I could show you a print out where X happened and all this would prove is that X happened. For all I know Y might have happened but didn't or it could be that Y might never have happened. You need to show your proof that an alternative timeline has to exist in reality rather than just be a potentiality.

    If it was a quantum event then it would be uncertain whether X would happen or Y would happen. However, if X DID happen then I would not be able to say that Y was never on the cards. I would not be able to be conclusive about it just because X happened. So either Heisenberg is wrong or you are wrong. I will place my bets on Heisenberg.
  13. Standard memberknightmeister
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    11 Mar '08 21:491 edit
    Originally posted by twhitehead
    This is getting frustrating. Do you refuse to see what I am saying or do you simply lack the intelligence?
    What on earth do you mean when you say:
    "I am going to choose A but I may potentially choose B" ?
    Can you or can you not see that the above statement is incoherent? Or do you mean something else by the word 'potentially'? I have asked for a defini ...[text shortened]... n be nothing other than 5, and to say that it could potentially be 8 is incoherent nonsense.
    This is getting frustrating. Do you refuse to see what I am saying or do you simply lack the intelligence?
    What on earth do you mean when you say:
    "I am going to choose A but I may potentially choose B" ?---whitey--


    What I mean is that although the future is known it is not set in front of me it is set as I am going along in the present moment. At the moment of choosing A or B are both possible but I will choose one or the other (A) and A is known by God because that's what I chose in the end. If I chose B then B would be known by God. A or B will be known one way or the other. One will become reality and the other will be consigned to potentiality and will not be known.


    Overall , I see your point of view but what I don't see is any conclusive proof. You have made the claim that God knowing A proves that B could never have happened and A was inevitable. I am not seeking to prove the opposite because you might be right. What I am seeking to do is to get you to stop talking as if it's an open and shut case purely based on the data available.

    If knowing a past event (A) had occurred was a definite and conclusive proof that A was completely inevitable then it would also be a proof that Heisenberg was wrong because we know the outcome of some quantum events. I have to believe that Heisenberg would have thought of this. Apparently he saw no problem with still saying these known past events are uncertain thus implying that event A might have potentially been event B
  14. Standard memberknightmeister
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    11 Mar '08 22:00
    Originally posted by twhitehead
    This is getting frustrating. Do you refuse to see what I am saying or do you simply lack the intelligence?
    What on earth do you mean when you say:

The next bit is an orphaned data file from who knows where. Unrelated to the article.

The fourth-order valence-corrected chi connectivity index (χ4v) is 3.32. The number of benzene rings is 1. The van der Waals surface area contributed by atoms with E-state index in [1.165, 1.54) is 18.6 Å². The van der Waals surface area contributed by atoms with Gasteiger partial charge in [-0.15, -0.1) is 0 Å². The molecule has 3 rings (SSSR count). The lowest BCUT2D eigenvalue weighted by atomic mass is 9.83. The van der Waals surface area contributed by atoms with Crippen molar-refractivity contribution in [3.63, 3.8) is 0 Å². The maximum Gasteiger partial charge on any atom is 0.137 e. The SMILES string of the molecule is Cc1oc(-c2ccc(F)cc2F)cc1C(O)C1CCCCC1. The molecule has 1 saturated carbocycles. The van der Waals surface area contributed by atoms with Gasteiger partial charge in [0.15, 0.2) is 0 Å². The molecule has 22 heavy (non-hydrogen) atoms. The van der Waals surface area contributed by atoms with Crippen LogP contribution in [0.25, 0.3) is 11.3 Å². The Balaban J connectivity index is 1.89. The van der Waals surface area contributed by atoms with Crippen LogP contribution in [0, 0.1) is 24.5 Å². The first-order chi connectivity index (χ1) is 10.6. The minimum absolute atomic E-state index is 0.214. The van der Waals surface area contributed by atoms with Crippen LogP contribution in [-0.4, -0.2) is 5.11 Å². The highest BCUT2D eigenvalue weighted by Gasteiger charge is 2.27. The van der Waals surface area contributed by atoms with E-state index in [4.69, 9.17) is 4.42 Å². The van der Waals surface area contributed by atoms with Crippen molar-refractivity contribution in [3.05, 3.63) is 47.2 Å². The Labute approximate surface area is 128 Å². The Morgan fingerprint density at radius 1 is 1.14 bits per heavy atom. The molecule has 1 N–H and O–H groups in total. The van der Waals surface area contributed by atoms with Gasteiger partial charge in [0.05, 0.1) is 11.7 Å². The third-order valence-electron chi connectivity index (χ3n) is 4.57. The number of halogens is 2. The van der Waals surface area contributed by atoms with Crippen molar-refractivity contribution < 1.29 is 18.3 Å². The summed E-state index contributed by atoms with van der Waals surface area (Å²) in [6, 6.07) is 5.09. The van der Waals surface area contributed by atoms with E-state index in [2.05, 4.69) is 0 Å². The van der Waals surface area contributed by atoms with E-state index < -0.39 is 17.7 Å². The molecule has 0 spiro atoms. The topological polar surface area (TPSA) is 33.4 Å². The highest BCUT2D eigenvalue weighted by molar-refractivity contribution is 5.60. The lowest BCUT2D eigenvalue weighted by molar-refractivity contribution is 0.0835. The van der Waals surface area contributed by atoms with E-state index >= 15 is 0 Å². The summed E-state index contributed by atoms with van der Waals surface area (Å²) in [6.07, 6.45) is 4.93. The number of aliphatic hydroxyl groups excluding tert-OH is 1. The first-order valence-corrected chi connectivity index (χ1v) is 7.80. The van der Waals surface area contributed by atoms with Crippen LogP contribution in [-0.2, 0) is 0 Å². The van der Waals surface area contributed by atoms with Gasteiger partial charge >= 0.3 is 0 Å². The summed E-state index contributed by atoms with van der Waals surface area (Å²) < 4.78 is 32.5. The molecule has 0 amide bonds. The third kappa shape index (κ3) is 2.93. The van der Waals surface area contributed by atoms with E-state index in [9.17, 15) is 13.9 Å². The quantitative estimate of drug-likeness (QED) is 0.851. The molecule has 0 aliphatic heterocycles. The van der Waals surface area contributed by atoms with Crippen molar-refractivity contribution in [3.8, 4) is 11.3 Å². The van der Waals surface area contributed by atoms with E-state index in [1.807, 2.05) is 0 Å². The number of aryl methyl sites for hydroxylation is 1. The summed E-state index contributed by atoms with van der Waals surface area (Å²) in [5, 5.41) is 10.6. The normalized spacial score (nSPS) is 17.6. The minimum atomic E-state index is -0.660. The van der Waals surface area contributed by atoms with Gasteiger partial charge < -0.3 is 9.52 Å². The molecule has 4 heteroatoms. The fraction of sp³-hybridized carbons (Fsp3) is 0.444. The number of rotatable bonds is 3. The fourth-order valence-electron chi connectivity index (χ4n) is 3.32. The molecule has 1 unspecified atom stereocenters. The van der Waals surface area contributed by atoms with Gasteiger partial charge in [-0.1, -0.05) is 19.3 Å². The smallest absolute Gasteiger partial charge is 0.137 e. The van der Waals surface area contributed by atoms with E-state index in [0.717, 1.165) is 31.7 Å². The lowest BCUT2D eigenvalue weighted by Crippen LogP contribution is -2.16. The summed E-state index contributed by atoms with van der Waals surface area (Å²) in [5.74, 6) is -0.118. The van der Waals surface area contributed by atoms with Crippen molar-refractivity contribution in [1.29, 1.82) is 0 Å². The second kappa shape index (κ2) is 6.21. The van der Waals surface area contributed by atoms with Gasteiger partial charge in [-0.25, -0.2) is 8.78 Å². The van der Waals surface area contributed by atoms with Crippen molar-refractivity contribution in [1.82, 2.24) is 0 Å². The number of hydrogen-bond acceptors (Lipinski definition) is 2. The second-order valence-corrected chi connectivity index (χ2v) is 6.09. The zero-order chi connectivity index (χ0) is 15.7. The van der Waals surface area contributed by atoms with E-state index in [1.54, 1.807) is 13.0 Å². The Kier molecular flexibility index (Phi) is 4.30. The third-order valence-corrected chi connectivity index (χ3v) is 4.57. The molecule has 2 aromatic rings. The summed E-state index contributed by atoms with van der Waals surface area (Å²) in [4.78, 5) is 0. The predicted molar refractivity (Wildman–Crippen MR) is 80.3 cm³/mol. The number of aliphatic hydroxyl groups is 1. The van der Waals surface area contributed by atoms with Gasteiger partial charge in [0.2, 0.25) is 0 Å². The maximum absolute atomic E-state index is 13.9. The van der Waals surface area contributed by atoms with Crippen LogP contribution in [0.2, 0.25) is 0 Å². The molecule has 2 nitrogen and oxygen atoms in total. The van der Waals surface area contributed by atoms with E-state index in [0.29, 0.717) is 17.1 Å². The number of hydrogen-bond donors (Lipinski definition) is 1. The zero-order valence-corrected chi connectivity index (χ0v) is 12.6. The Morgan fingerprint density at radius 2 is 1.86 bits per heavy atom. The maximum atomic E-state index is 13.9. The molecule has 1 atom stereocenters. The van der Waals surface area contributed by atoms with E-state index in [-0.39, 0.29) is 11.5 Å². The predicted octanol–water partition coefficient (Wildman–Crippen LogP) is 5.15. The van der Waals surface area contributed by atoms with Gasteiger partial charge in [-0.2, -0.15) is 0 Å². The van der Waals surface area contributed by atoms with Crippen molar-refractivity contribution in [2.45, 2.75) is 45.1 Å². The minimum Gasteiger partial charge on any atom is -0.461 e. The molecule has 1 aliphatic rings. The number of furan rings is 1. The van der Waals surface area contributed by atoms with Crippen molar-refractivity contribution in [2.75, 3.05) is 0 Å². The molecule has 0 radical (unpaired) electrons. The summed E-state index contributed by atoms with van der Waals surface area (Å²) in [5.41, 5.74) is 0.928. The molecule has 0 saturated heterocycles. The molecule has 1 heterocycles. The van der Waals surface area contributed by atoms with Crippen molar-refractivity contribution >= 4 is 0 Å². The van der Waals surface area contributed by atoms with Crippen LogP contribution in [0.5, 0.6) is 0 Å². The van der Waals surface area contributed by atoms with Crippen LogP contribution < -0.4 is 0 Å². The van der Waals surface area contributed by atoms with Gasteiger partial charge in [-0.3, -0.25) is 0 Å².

"I am going to choose A but I may potentially choose B" ?
    Can you or can you not see that the above statement is incoherent? Or do you mean something else by the word 'potentially'? I have asked for a defini ...[text shortened]... n be nothing other than 5, and to say that it could potentially be 8 is incoherent nonsense.
    Take the program:
    x = 2 + y
    Potentially y may be 3 therefore x will be 5, or potentially y may be 6 therefore x will be 8. So x potentially can be 5 or 8.
    But if I tell you that y is 3 then there is no potentiality for x as x must be 5. So if God knows that y=3 then x can be nothing other than 5, and to say that it could potentially be 8 is incoherent nonsense.
    ---whitey-------

    But how does this model relate to time and the universe? This may work as a mathematical model that is strictly deterministic but unless you can prove that the universe is strictly deterministic then your model may or may not apply. It's like I said before about having a preassumed position. "The universe works deterministically because I think it does " This is not a proof but just a circular statement. How can you prove that your X= 2+y model is the correct model for the universe and men's choices?
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    11 Mar '08 23:37
    Originally posted by knightmeister
    But no Christian believes this so your argument is a strawman. Just because God has the power does not mean he used it.

    God relinquished his power to control our futures. He "let go" of his creations.

    How does you knowing Alexanders future prove his choices were determined? Please explain........... if you can
    Bull. God putting his power on hold to allow apologists to confirm their positions is a load of baloney. God's either omniscient, omnipotent and omnibenevolent, or he's not. If he is, you're predetermined.

    Knowing Alexander's future proves his choices were predetermined or his future could not be known. If I know his future I know what the processes that brought him from point A to point B are, if those choices are still up for grabs, the future is not known. Why can't you see this? Lets try in clearer terms.

    Either:

    I know what will happen before it happens
    What I know happens
    _______________________________
    What happens is predetermined.

    Or:

    I know what will happen before it happens
    What I know doesn't happen
    ______________________________
    What happens is predetermined.

    The premises in 2 directly contradict each other. It's not possible to know what happens if what happens isn't what happens; it's just nonsense. If you are in the position of argument 1 you cannot have the false conclusion or the premises, being true, would invalidate it and you get a nonsense argument again.